The International Monetary Fund should no longer act as the “gendarme” of the global economy and must reform itself to restore its relevance and legitimacy, according to Dominique Strauss-Kahn, the incoming managing director.
In his first press conference since being confirmed in the post, Mr Strauss-Kahn described the IMF as a “priceless institution” that had a vital role to play in a globalised world. “We do not need less multilateralism, we need more multilateralism. We do not need less IMF, we need more IMF,” the former French finance minister said in Paris.
However, Mr Strauss-Kahn said the IMF must become more responsive to the concerns of poorer countries and more representative of their views if it is to survive as an institution. He said he had heard a consistent message about the IMF from world leaders on his 60,000-mile trip to garner support for his candidacy. “They are both critical and hopeful,” he said.
Mr Strauss-Kahn said that emerging countries, particularly in Asia and Latin America, were right to be “distrustful” of past IMF policies that had imposed very strict rules on crisis-stricken countries in the developing world. But he said that world leaders had also expressed their belief in the importance of multilateral organisations, such as the IMF, so long as they could be reformed.
“I defined myself as the candidate for reform. Now I am the managing director for reform,” he said.
Mr Strauss-Kahn, who will take up his post in Washington at the beginning of next month, said voting weights in the organisation should be rebalanced with big emerging economies, including China, India, Brazil, South Africa, and Mexico, gaining greater representation at the expense of Europeans. He said he would also focus on reducing and refocusing the IMF’s bureaucracy to address its most important challenges.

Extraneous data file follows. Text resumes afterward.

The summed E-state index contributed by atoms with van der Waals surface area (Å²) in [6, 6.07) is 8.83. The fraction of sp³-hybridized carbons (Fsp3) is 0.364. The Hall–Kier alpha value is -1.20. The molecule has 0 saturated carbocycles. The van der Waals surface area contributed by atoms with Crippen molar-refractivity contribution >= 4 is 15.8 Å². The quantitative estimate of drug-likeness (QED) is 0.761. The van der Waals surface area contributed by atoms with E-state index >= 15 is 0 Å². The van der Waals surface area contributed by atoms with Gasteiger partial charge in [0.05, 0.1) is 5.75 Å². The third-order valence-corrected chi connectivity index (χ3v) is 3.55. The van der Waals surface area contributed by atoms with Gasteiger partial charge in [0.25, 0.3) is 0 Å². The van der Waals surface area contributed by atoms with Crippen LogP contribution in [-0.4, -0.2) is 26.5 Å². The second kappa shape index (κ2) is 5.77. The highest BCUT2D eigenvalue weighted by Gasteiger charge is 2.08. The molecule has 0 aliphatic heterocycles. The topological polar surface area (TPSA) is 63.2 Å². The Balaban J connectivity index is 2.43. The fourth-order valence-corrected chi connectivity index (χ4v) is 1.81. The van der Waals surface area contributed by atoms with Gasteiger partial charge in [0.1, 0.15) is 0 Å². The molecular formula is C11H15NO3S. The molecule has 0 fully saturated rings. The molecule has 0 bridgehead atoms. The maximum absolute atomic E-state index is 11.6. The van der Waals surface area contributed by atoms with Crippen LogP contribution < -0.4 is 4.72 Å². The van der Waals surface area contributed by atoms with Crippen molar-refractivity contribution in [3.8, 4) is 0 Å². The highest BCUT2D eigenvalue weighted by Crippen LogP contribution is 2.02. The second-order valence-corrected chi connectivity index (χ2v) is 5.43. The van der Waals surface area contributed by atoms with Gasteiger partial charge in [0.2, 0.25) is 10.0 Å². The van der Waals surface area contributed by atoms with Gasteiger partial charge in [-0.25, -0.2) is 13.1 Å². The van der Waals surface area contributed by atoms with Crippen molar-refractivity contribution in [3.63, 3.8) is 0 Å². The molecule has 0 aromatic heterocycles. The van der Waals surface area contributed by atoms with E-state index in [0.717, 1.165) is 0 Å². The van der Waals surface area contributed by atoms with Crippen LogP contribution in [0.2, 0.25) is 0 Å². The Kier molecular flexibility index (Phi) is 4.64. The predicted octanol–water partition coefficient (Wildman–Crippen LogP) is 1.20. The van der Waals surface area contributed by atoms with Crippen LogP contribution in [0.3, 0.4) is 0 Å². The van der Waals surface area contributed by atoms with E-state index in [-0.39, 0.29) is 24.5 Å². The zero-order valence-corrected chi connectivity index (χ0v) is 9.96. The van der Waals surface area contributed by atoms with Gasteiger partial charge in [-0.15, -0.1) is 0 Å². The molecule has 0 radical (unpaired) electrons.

In an interview with Le Monde newspaper, Mr Strauss-Kahn said the IMF should work more closely with other multilateral organisations such as the World Bank, the United Nations Development Programme and the World Trade Organisation to promote a more coherent vision of development. He rejected the idea that the IMF’s mission was to lend to emerging countries while the World Bank provided money to poor countries.
He said the IMF should take more account of a country’s longer term development paying as much attention to its demography and agriculture as its budget and balance of payments. “We must finish with the image of the World Bank as the ‘good mother’ and the IMF as the ‘big stick’,” he said.
Commenting on the turmoil in financial markets, Mr Strauss-Kahn said it had produced some “bad and sad” results, such as the run on the Northern Rock bank in the UK. “Nevertheless I think that the situation is now under control even if I would not say it is solved. Everything that could be done has been done,” he said.
He also suggested the IMF should promote itself as a forum for global economic debates.
In spite of criticisms of the “carve-up” of top jobs between the US and Europe at the World Bank and the IMF, Mr Strauss-Kahn was strongly endorsed as managing director by IMF shareholders on Friday.